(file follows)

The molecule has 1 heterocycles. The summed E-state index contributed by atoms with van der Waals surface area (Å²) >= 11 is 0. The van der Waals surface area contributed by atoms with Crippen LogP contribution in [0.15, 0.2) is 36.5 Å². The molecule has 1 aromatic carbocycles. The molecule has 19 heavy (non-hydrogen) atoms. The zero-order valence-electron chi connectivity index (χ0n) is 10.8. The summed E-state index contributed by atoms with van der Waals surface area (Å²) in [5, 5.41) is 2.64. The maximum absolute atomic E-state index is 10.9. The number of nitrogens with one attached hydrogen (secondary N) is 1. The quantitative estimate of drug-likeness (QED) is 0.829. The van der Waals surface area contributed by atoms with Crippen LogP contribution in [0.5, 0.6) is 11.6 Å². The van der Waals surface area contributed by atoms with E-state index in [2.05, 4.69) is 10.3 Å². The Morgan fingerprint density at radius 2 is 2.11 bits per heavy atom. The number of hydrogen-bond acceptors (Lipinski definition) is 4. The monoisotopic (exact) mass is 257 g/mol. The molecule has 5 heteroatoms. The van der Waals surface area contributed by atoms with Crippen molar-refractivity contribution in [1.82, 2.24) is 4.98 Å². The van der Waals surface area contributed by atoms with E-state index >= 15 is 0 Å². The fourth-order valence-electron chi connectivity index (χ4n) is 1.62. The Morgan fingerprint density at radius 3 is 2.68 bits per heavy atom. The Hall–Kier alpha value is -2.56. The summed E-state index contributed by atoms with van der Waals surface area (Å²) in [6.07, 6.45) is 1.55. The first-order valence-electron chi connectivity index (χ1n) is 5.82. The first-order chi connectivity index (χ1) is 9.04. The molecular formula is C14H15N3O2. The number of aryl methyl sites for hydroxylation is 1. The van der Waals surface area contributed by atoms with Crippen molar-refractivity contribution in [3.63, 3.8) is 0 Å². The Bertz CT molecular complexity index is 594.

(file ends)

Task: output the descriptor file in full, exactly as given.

The molecule has 1 heterocycles. The summed E-state index contributed by atoms with van der Waals surface area (Å²) >= 11 is 0. The van der Waals surface area contributed by atoms with Crippen LogP contribution in [0.15, 0.2) is 36.5 Å². The molecule has 1 aromatic carbocycles. The molecule has 19 heavy (non-hydrogen) atoms. The zero-order valence-electron chi connectivity index (χ0n) is 10.8. The summed E-state index contributed by atoms with van der Waals surface area (Å²) in [5, 5.41) is 2.64. The maximum absolute atomic E-state index is 10.9. The number of nitrogens with one attached hydrogen (secondary N) is 1. The quantitative estimate of drug-likeness (QED) is 0.829. The van der Waals surface area contributed by atoms with Crippen LogP contribution in [0.5, 0.6) is 11.6 Å². The van der Waals surface area contributed by atoms with E-state index in [2.05, 4.69) is 10.3 Å². The Morgan fingerprint density at radius 2 is 2.11 bits per heavy atom. The number of hydrogen-bond acceptors (Lipinski definition) is 4. The monoisotopic (exact) mass is 257 g/mol. The molecule has 5 heteroatoms. The van der Waals surface area contributed by atoms with Crippen molar-refractivity contribution in [1.82, 2.24) is 4.98 Å². The van der Waals surface area contributed by atoms with E-state index >= 15 is 0 Å². The fourth-order valence-electron chi connectivity index (χ4n) is 1.62. The Morgan fingerprint density at radius 3 is 2.68 bits per heavy atom. The Hall–Kier alpha value is -2.56. The summed E-state index contributed by atoms with van der Waals surface area (Å²) in [6.07, 6.45) is 1.55. The first-order valence-electron chi connectivity index (χ1n) is 5.82. The first-order chi connectivity index (χ1) is 9.04. The molecular formula is C14H15N3O2. The number of aryl methyl sites for hydroxylation is 1. The van der Waals surface area contributed by atoms with Crippen molar-refractivity contribution in [3.63, 3.8) is 0 Å². The Bertz CT molecular complexity index is 594.